The fisheries system in the North West of Canada needs an overhaul.
That was the message from the Skeena-Bulkley Valley MP, Nathan Cullen, last week when he spoke with media.
An incident between a few fishermen and Department of Fisheries and Oceans (DFO) officers on Aug. 2 has increased tensions in the area, and Canfisco Oceanview plant saw an increased presence of officers.
Frustration is mounting over the changing regulations and restrictive fishing methods, and allowing certain user groups to fish down the coast, a DFO spokesperson stated two weeks ago.
Cullen has been meeting with fishermen and DFO officials this summer and is trying to figure out what the next steps are. He said he wants to bring the new fisheries minister, Dominic LeBlanc, to the northwest “to bring about some fundamental changes to the fisheries system so that it’s the same families again and to stop giving in to a system where only the wealthiest skippers are able to make ends meet and nobody else.”
“All these protests, I think, are manifestations of that struggle people are having.”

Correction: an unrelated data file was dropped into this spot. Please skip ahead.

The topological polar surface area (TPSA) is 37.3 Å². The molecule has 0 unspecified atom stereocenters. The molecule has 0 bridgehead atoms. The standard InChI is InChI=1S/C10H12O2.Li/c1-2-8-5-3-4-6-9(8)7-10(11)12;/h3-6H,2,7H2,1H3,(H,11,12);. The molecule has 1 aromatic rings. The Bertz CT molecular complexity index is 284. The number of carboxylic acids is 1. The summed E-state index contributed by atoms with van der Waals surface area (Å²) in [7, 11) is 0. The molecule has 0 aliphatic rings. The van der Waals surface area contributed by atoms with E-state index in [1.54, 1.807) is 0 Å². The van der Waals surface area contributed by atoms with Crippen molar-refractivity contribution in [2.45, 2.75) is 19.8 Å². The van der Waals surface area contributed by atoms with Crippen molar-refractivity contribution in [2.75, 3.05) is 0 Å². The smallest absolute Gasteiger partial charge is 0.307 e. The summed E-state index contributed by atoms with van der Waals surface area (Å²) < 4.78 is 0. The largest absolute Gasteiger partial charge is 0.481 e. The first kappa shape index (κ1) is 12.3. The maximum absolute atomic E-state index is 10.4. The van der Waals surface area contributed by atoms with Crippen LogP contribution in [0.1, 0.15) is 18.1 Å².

DFO has been charging fishermen for having a small amount of bycatch and using it for food fish for First Nations communities and they were called out for it in a UFAWU-Unifor bulletin from July 29.
“A number of DFO policies over the years has really hurt the northern fleet, hurt communities and made it tougher and tougher for people to fish and certainly almost impossible for young people to get in — that is the foundation.Then when you put that pressure on the fishing fleet, issues like bycatch, people fishing a certain way start to come up more often. You can either deal with the symptom or go right to the source,” Cullen said.
His answer is to sit down with DFO and the fisheries minister and reform the fishery. Some of the changes he’d like to see already exist on the East Coast. One example he gave was the owner-operator policy in the Atlantic, where commercial fishing licences are held by an individual or the licence holders’s company.
He also suggests bringing in an allocation that allows people to fish for longer times throughout the year but not as intensely to take some pressure off the fishery, and to work collaboratively with the fishing fleet, First Nations and sport fishermen.
“We’re headed, I believe and many believe, to co-management, particularly in places like Haida Gwaii and Heiltsuk territory and Nuxalk, co-management with First Nations and the federal government,” Cullen said. “If we’re going to manage this properly for fish and for people, then Ottawa has got to learn that they don’t have all the answers and I feel confident saying that because they’ve made so many mistakes over the years.”
The fisheries minister LeBlanc was in Vancouver last week to announce the government’s plan to act on recommendations to restore the Fraser River’s sockeye salmon, however his office has no details on the minister’s schedule beyond that visit.